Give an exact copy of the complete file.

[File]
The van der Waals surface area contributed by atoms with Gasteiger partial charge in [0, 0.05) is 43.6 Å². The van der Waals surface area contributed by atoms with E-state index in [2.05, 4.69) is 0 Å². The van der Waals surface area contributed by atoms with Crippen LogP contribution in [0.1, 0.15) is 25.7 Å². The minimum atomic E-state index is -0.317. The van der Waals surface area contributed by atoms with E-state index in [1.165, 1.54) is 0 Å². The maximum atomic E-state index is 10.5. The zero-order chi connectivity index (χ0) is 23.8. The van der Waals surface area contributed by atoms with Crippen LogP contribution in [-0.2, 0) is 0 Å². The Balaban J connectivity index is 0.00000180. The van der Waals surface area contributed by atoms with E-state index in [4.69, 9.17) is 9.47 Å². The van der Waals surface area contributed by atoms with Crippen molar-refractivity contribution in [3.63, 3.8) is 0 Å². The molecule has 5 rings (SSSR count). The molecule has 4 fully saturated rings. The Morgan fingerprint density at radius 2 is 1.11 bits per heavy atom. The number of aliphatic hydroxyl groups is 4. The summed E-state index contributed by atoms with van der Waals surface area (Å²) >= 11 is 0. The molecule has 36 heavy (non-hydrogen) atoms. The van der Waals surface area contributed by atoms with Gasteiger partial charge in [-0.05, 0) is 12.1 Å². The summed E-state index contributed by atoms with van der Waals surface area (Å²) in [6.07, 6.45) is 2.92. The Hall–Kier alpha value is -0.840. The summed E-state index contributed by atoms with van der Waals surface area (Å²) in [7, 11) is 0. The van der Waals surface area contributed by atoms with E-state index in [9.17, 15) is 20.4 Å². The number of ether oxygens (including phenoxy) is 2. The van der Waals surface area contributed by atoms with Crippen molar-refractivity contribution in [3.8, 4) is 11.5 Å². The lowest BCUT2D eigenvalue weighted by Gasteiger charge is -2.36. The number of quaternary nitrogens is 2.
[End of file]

The van der Waals surface area contributed by atoms with Gasteiger partial charge in [0, 0.05) is 43.6 Å². The van der Waals surface area contributed by atoms with E-state index in [2.05, 4.69) is 0 Å². The van der Waals surface area contributed by atoms with Crippen LogP contribution in [0.1, 0.15) is 25.7 Å². The minimum atomic E-state index is -0.317. The van der Waals surface area contributed by atoms with E-state index in [1.165, 1.54) is 0 Å². The maximum atomic E-state index is 10.5. The zero-order chi connectivity index (χ0) is 23.8. The van der Waals surface area contributed by atoms with Crippen LogP contribution in [-0.2, 0) is 0 Å². The Balaban J connectivity index is 0.00000180. The van der Waals surface area contributed by atoms with E-state index in [4.69, 9.17) is 9.47 Å². The van der Waals surface area contributed by atoms with Crippen molar-refractivity contribution in [3.63, 3.8) is 0 Å². The molecule has 5 rings (SSSR count). The molecule has 4 fully saturated rings. The Morgan fingerprint density at radius 2 is 1.11 bits per heavy atom. The number of aliphatic hydroxyl groups is 4. The summed E-state index contributed by atoms with van der Waals surface area (Å²) >= 11 is 0. The molecule has 36 heavy (non-hydrogen) atoms. The van der Waals surface area contributed by atoms with Gasteiger partial charge in [-0.05, 0) is 12.1 Å². The summed E-state index contributed by atoms with van der Waals surface area (Å²) in [6.07, 6.45) is 2.92. The Hall–Kier alpha value is -0.840. The summed E-state index contributed by atoms with van der Waals surface area (Å²) in [7, 11) is 0. The van der Waals surface area contributed by atoms with E-state index in [9.17, 15) is 20.4 Å². The number of ether oxygens (including phenoxy) is 2. The van der Waals surface area contributed by atoms with Crippen molar-refractivity contribution in [3.8, 4) is 11.5 Å². The lowest BCUT2D eigenvalue weighted by Gasteiger charge is -2.36. The number of quaternary nitrogens is 2.